Social Emotional Learning (SEL) is quickly becoming a cornerstone in the world of education, and the inclusion of students with special needs is increasingly important. Central to SEL being effective is applying it in a learning environment designed to create a sense of well-being in students. They should feel safe and secure, and thus ready and willing to learn.
This is no less the case for students with special needs. To illustrate, let me step you through some examples of how one SEL competency, self-management, can be instilled in students with special needs with simple, yet effective, enhancements to the classroom.
Understanding Sensory Processing as Part of SEL
Social Emotional Learning (SEL) is defined as “a process for helping children gain critical skills for life effectiveness.” This includes concepts such as developing positive relationships, behaving ethically, and handling challenging situations effectively (AOTA SEL Info Sheet). The Collaborative for Academic, Social, and Emotional Learning (CASEL) further identifies Five Core Social and Emotional Competencies as part of their framework and mission to “help make evidence-based social and emotional learning (SEL) an integral part of education from preschool through high school.”
For many students, especially those with special needs, the competency of Self-Management (the ability to regulate emotions and behaviors, which includes managing stress and controlling impulses) is a challenge to implement. They may be over or under responsive to touch, movement, sights, or sounds. As a result, their sensory systems may need adjusting before they can take on more complex cognitive and emotional tasks of problem-solving and responding appropriately to peer interactions.
Sensory Systems that Impact Self-Management
Below are some of the main sensory systems which may have the most impact on Self-Management:
Vestibular: Movement sense and the relationship of our bodies to gravity
Movement can be used for calming or alerting, such as a baby that is calmed by gentle linear rocking. Or a student that stays alert during class by wiggling in a seat or swinging and tapping a leg or foot. An Egg Chair Swing or Core Disk Cushion are good examples of sensory options to meet vestibular needs.
Tactile: Touch sense from our skin receptors
Some children are oversensitive to touch and become defensive to input from sand and water tables or finger paints. Other students seek extra touch input, so they often have trouble keeping their hands to themselves or tend to chew on inappropriate items to help stay focused and calm. We offer a sensory buffet of items from our Abilitations brand to provide that just right touch input for each child, including fidgets and oral motor chewable products.
Proprioceptive: Information from receptors in muscles and joints that helps with body awareness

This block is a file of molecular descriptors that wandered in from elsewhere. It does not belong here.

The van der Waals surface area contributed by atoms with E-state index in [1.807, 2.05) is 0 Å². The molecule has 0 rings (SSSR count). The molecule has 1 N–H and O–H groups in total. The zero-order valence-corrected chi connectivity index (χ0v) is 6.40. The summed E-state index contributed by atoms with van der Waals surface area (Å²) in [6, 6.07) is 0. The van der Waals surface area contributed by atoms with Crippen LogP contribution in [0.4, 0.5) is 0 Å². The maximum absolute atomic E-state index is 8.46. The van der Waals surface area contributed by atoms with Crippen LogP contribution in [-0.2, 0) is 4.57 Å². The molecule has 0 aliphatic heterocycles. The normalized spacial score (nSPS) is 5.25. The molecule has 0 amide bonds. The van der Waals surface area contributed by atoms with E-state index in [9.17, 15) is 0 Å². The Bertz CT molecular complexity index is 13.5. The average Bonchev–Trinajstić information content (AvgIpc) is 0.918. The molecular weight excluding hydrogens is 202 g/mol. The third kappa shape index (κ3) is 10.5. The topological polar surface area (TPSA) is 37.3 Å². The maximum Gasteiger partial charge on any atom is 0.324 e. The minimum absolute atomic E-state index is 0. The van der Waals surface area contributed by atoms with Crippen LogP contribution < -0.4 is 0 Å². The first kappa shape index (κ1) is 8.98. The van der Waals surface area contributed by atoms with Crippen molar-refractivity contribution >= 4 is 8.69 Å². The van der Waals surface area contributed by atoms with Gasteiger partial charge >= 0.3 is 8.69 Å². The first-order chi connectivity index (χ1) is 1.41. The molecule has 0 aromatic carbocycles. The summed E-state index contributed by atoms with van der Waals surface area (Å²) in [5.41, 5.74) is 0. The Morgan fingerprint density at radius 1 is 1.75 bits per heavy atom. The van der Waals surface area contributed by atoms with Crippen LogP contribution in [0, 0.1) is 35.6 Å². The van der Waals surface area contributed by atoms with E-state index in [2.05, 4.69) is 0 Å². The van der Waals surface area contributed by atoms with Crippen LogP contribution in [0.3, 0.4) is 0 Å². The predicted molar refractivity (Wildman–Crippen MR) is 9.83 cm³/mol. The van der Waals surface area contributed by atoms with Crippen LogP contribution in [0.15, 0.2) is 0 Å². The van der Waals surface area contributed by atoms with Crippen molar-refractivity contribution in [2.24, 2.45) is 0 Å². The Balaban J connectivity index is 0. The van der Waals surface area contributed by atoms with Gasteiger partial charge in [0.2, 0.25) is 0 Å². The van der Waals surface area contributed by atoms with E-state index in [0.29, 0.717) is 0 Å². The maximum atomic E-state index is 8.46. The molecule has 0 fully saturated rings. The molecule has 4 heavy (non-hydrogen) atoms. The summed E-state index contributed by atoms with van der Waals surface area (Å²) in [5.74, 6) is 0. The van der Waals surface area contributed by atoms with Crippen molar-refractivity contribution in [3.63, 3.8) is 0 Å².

Deep touch pressure (like a massage) and heavy work activities (such as carrying bags of groceries) activate this sense, which may also help with self-regulation and calming. Many students need extra input in this area to help them define where their bodies are in space. For example, the child that crashes or bashes deliberately into furniture or other children (NOT good self-management!) or the student that uses their hand to trail along the wall during a busy hallway transition. Abilitations solutions like the Kordy Weighted Giraffe for younger children, or weighted products from Covered in Comfort for older students offer discrete options for providing extra heavy work input. This can help with calming during busy transitions or circle and study time.
Visual/Auditory: Sights and sounds
Children with SOR (Sensory Over Responsivity) may be easily overwhelmed by sights and sounds in the classroom. Fluorescent lights can cause excess glare, while auditory background noises like an HVAC fan, computer, or shuffling papers and classroom chatter may feel like a bombardment to their auditory system. This can lead to withdrawal and isolation or escalation in the form of aggressive behavior. Solutions like Cozy Shades for overhead lights or Vibes Earbuds for sound reduction may help promote better choices in self-management by reducing the incidence of sensory overload.
Learn More About Sensory Tools
To learn more about sensory processing and our solutions, check out our website for sensory processing tools.
Cecilia Cruse, MS, OTR/L has a BS degree in Occupational Therapy from the University of Florida, and her Master’s degree in Education from Georgia State University. She is SIPT certified and has over 25 years’ experience in pediatrics with school-based services, acute care, and outpatient pediatric settings.
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